Obama's report card: must try harder to communicate
The US president has had many successes but is a wretched communicator, writes NICHOLAD D KRISTOF
ONCE, ON a backpacking trip, I slipped on a steep ice sheet and began sliding uncontrollably towards the edge of a cliff overhanging an icy river.
Luckily, my son pulled me to safety with his trekking pole. Am I better off now than I was when I was sliding toward the abyss? Duh!
That’s a useful starting point in any assessment of US president Barack Obama. In many ways, his first term has been disappointing: the economy remains weak, housing is a mess and, for a man with a silver tongue, he has been a wretched communicator. Then again, we’re incomparably better off than when we were tumbling toward another Great Depression.
With that in mind, let me offer a first-term report card for Obama.
In January 2009, the month Obama took office, America lost 818,000 jobs, according to the Bureau of Labour Statistics. That was the biggest monthly loss in six decades, and many feared a complete banking collapse.
Obama rescued the banking and auto sectors. Independent estimates suggest his stimulus may have saved or created more than three million jobs, and an anaemic recovery began. The Economist magazine, conservative by nature, assessed: “His handling of the crisis and recession were impressive.” However, the administration blew it with over-optimistic comments that shredded its credibility. It was also too generous to banks in negotiating their rescues, and it often seemed oblivious to resentment of crony capitalism, and to broader issues of economic inequality.
Worst of all, Obama dropped the ball on housing, betraying struggling homeowners. Far fewer mortgages have been modified or refinanced under administration programmes than expected, and some Americans have lost their homes as a result, exacerbating inequality. Underwater mortgages have been a drag on the entire economy.
Democrats traditionally favoured every anti-poverty programme except the one that might be most effective: reform of inner-city schools. Finally, that has changed under Obama and his education secretary, Arne Duncan. They have pilfered Republican ideas and repositioned the Democratic Party to make school reform a top priority. They are willing to offend teachers’ unions but recognise the practical need to work closely with them. Obama’s Race to the Top initiative bribed states to devise their own school reforms, a cost-effective way to achieve nationwide change.
Obama has pushed Pell grants to make college more affordable and has promoted investments in community colleges. Unfortunately, he hasn’t done quite as well on early childhood education, which should be every bit as much a priority as tertiary education.
Other domestic Issues: B+
Obama gets credit for ending “don’t ask, don’t tell” and allowing gay men and lesbians to serve openly in our armed forces. He took a step toward immigration reform by allowing certain young immigrants to obtain work permits. Above all, he achieved healthcare reform – a goal of presidents for more than half a century.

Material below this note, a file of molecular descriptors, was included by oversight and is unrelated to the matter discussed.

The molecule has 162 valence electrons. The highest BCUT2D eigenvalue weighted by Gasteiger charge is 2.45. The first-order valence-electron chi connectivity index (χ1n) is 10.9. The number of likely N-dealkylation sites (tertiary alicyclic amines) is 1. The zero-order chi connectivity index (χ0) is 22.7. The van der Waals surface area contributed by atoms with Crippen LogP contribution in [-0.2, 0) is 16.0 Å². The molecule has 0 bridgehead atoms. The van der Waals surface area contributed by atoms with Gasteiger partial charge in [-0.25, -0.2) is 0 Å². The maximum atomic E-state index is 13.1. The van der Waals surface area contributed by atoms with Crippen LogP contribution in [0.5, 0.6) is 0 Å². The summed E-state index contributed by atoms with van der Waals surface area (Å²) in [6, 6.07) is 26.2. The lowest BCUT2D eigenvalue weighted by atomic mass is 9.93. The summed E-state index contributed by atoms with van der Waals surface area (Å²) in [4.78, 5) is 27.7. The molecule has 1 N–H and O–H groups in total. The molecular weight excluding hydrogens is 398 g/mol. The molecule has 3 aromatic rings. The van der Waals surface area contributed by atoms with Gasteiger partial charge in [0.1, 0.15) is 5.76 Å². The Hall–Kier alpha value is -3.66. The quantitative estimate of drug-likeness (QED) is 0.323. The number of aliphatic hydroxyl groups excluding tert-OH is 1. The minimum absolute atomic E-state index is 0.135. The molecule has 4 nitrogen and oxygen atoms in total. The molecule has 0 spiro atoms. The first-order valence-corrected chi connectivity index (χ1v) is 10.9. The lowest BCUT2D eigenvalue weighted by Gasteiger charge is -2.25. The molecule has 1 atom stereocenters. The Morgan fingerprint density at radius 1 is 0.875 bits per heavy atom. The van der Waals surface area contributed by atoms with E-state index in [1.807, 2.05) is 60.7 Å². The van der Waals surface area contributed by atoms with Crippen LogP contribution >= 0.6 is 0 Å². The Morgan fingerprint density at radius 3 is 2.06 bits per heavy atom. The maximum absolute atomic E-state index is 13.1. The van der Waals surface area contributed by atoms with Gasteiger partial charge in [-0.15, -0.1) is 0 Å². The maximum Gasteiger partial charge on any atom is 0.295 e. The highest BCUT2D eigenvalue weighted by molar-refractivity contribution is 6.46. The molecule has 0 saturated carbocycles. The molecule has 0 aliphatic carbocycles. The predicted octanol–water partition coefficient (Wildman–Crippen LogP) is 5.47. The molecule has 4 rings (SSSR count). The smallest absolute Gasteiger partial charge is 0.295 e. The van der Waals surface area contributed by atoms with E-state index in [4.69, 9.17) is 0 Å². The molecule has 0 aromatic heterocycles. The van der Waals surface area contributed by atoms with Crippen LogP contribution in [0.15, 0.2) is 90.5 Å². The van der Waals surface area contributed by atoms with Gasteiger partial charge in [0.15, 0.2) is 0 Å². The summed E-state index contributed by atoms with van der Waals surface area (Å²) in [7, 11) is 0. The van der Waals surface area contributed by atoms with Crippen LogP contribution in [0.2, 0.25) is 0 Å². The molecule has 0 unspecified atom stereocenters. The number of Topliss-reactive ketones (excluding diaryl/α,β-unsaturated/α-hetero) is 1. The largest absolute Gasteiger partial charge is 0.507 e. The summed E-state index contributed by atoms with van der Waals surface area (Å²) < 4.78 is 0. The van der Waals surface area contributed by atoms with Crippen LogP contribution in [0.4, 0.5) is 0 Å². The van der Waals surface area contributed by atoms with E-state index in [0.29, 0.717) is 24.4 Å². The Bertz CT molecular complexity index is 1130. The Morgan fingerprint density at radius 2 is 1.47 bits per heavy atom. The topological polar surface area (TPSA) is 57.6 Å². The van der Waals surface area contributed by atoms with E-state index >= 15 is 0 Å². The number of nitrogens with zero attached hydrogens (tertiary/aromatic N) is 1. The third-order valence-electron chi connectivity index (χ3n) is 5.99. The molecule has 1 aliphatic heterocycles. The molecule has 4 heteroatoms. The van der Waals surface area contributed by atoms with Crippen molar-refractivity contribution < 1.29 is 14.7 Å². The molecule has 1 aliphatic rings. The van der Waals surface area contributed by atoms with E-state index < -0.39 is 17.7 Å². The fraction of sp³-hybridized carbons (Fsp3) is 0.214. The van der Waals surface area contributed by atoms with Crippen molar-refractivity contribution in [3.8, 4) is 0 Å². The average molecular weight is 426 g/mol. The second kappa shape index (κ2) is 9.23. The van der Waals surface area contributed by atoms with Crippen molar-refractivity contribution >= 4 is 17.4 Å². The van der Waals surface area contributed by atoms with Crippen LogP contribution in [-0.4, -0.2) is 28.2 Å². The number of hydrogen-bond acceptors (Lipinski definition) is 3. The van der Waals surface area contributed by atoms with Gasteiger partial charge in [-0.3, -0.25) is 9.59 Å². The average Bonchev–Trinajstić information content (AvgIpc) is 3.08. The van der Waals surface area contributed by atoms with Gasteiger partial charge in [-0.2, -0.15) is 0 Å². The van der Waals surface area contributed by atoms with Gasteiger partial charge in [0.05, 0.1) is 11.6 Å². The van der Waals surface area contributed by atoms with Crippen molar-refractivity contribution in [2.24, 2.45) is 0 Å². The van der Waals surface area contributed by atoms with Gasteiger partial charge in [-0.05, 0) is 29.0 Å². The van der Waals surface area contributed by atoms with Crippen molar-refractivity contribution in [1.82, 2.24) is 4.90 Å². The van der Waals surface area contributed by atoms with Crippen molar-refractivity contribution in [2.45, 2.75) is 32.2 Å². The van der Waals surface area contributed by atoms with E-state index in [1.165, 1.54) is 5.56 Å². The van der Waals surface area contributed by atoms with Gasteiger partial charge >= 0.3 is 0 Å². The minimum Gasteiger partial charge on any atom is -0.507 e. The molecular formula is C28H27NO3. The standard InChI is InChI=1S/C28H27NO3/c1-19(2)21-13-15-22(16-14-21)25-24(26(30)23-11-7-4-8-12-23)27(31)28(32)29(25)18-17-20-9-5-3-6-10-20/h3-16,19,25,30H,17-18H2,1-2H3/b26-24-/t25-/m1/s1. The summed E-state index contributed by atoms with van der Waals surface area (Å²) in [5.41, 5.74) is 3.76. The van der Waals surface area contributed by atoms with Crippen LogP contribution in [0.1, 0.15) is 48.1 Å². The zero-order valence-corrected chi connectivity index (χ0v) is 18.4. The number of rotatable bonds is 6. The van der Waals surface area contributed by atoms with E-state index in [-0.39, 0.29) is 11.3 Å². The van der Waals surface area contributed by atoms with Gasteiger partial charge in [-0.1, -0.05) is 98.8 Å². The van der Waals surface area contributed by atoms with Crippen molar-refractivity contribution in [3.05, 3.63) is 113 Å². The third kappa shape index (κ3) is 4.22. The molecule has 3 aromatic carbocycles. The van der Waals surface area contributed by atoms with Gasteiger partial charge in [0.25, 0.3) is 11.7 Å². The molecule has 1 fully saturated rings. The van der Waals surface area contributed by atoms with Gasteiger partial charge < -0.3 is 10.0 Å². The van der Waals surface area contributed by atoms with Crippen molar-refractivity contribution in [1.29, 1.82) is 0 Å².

Foreign policy: B+
Obama brought troops home from Iraq and took out Osama bin Laden. He was superb in providing bold leadership in Libya, at a time when so many American experts were saying that the intervention wouldn’t work. His unusual move in picking Hillary Clinton to be secretary of state has paid off brilliantly, and it’s great to see the state department pursuing a 21st-century agenda that includes girls’ education as well as, say, arms control.
Then again, Obama’s “surge” in Afghanistan has accomplished little except a huge increase in blood and treasure spilled there.
In Pakistan, a more important country than either Iraq or Afghanistan, Obama has stumbled. Obama’s peace effort in the Middle East collapsed, partly because of administration infighting and ineptitude, and he often seemed behind the curve during the Arab Spring. He has been purely reactive in Syria and hypocritical in the case of brutal repression by US ally Bahrain.
A bright spot is Obama’s international coalition to squeeze Iran, while restraining jingoists in Israel from dragging the US into a war there. One way or another, I fear the US may well end up at war with Iran in the next four years, but my sense is that that is less likely in an Obama administration than in a Romney administration.
A president’s central job is not policy wonk but national team captain. There Obama failed us. He has not made the case for his policies, nor has he comforted the nation as Franklin Roosevelt did in his fireside chats. Presidents always campaign in poetry and govern in prose, but the prose doesn’t have to be chilly Latin.
In short, we have a mixed picture, not as triumphant as the Democrats in Charlotte claim, but still much better than many Americans give Obama credit for. A pithy summary comes from vice-president Joe Biden: Osama bin Laden is dead, and General Motors is alive.
That’s not a bad re-election bumper sticker.– (New York Times)